Other capture agents envisioned by the present invention include cell surface receptors (e.g., immune system molecules such as MHC antigens, T cell receptors and CD antigens, protein and peptide hormone receptors such as the thyroid-stimulating hormone, luteinizing hormone, follicle-stimulating hormone, calcitonin, somatotropin, vasopressin, parathyroid hormone, insulin and glucagon receptors; catecholamine receptors such as the dopamine, epinephrine and norepinephrine receptors; eicosanoid receptors such as the prostaglandin receptors; folic acid receptors), cytoplasmic receptors (e.g., thyroid hormone receptor, peroxisome proliferator-activator receptors (PPARs), and steroid receptors such as the estrogen, androgen, mineralocortocoid and glucocorticoid receptors), binding domains (e.g., DNA, RNA, metal, glycosaminoglycan, ubiquitin, cofactor and other ligand binding domains of various proteins), small molecule ligands (e.g., nucleotide mono-, di- and triphosphates, members of combinatorial chemistry libraries, members of peptide libraries), sugars (e.g., lactose, trehalose, L-arabinose, D-maltose), polysaccharides (e.g., bacterial endotoxin, mannan, pullulan, amylopectin, dextran), glycans (e.g., glycosaminoglycans (GAGs), glycosylation structures), and glycoproteins (e.g., lectins).

In some embodiments, capture agents are adsorbent, thin polymer layers that bind an analyte. Chemo-selective polymers have been developed previously and are known to the art (see, e.g., McGill et al., (1994) Choosing Polymer Coatings for Chemical Sensors, Chemtech. 24(9): 27-37; Houser et al., (2001) Talanta 54:469-485). Such adsorbent polymeric layers can range in thicknesses, for example, between about 10 nm and about 1 μm, between about 100 nm and about 900 nm, between about 200 nm and about 800 nm, or between about 250 nm and about 750 nm.

In some embodiments, capture agents can be bound to the resonant surface directly through covalent or non-covalent bonds. For example, polymeric hydrocarbon surfaces (e.g., polystyrene surfaces) can be treated with an acid to create reactive groups to which capture agents can covalently bind. As another example, capture agents such as nucleic acids and proteins can bind to nylon and PVDF membranes through non-covalent bonds such as hydrophilic interactions.

In addition to direct association of capture agents with a resonant surface, resonant surfaces can be chemically altered or derivatized to produce reactive groups to which capture agents can be bound. For example, a gold surface of a resonant surface can be treated with thiocyctic acid, which creates thiol groups directly bound to the gold surface (see, e.g., Lyle et al. (2002), Analyst 127(12): 1596-1600), to which capture agents can subsequently be bound by reaction with the thiol groups. As another example, polystyrene surfaces can be vacuum-gas plasma treated to add a layer of negatively charged reactive groups to the resonant surface. The negatively charged groups are then used for covalently binding capture agents.

In some embodiments, bifunctional organic chains (i.e., organic chains with at least two reactive groups) are used to bind capture agents to a resonant surface. The reactive group of the organic chain which is bound to the resonant surface is designated the “alpha” group and the reactive group of the organic chain which is bound to the capture agent is designated the “omega” group. The particular reactive groups which are employed in the organic chains will depend upon the nature of the available reactive groups on the resonant surface and the capture agent. Non-limiting examples of potentially useful reactive groups for organic chains include ethers, alcohols, thiols, glycols, esters, carboxyls, carbonyls, amides, and amines located at or near an end of the organic chain.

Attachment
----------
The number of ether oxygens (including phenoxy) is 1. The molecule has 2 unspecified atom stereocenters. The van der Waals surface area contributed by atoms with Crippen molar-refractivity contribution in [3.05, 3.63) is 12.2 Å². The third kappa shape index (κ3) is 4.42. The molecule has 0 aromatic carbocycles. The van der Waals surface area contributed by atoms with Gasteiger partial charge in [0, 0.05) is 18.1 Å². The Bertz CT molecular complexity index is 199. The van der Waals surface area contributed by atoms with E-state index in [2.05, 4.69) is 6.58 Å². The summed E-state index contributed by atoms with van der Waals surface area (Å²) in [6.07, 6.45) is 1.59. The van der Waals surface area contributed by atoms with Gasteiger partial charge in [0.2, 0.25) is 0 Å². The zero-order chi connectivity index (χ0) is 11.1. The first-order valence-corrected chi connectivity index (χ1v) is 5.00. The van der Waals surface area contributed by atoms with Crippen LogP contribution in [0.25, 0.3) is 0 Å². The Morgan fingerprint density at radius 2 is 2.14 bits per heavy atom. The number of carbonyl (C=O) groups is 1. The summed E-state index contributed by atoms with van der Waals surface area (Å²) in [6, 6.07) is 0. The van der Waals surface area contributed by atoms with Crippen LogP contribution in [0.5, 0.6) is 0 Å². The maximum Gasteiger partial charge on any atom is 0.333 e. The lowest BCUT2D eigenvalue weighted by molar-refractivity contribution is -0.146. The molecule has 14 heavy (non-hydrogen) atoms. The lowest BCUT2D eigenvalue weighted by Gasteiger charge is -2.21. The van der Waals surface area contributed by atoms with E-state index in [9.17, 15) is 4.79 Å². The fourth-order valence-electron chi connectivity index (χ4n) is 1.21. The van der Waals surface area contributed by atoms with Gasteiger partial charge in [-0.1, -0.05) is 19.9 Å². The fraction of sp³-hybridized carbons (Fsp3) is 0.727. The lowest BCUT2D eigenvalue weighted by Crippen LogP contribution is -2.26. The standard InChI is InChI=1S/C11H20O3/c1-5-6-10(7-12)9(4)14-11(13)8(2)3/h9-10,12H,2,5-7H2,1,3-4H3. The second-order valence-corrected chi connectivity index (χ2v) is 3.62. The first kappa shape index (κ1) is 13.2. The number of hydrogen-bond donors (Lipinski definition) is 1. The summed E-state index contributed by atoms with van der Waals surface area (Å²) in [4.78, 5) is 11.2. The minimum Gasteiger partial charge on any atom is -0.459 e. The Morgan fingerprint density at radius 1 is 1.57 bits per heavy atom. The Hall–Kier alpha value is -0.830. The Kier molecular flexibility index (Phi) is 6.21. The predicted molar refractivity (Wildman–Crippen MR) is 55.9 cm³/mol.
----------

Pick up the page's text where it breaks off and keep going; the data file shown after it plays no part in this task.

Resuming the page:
In other embodiments, capture agents can be bound to the resonant surface using specialized organic chains which form self-assembled monolayers (SAMs). SAM-forming molecules have alpha groups suitable for binding to a resonant surface and omega groups suitable for binding to a capture agent as described above. In addition, SAM-forming molecules include central hydrophobic organic chains of varying lengths between the alpha and omega groups that cause association of SAM-forming molecules through hydrophobic associations. As a result of the association of the central hydrophobic organic chains, neighboring molecules form a SAM in which the SAM-forming molecules are disposed in a packed arrayed of substantially parallel molecules. The omega groups which terminate one end of the SAM-forming molecules are disposed on the surface of the SAM distal from the resonant surface and are available for binding to capture agents.

In some embodiments, the central portion of the molecules comprising the SAM-forming molecules can include a spacer functionality connecting the alpha reactive group and the omega reactive group. Alternatively, the spacer may essentially comprise the omega group, if no particular reactive group is required (e.g., for blocking molecules). Any spacer that does not disrupt SAM packing and that allows the SAM layer to be somewhat impermeable to organic or aqueous environments is suitable. The spacer may be polar, non-polar, halogenated (e.g., fluorinated), positively charged, negatively charged, or uncharged. For example, a saturated or unsaturated, linear or branched alkyl, aryl, or other hydrocarbon spacer may be used.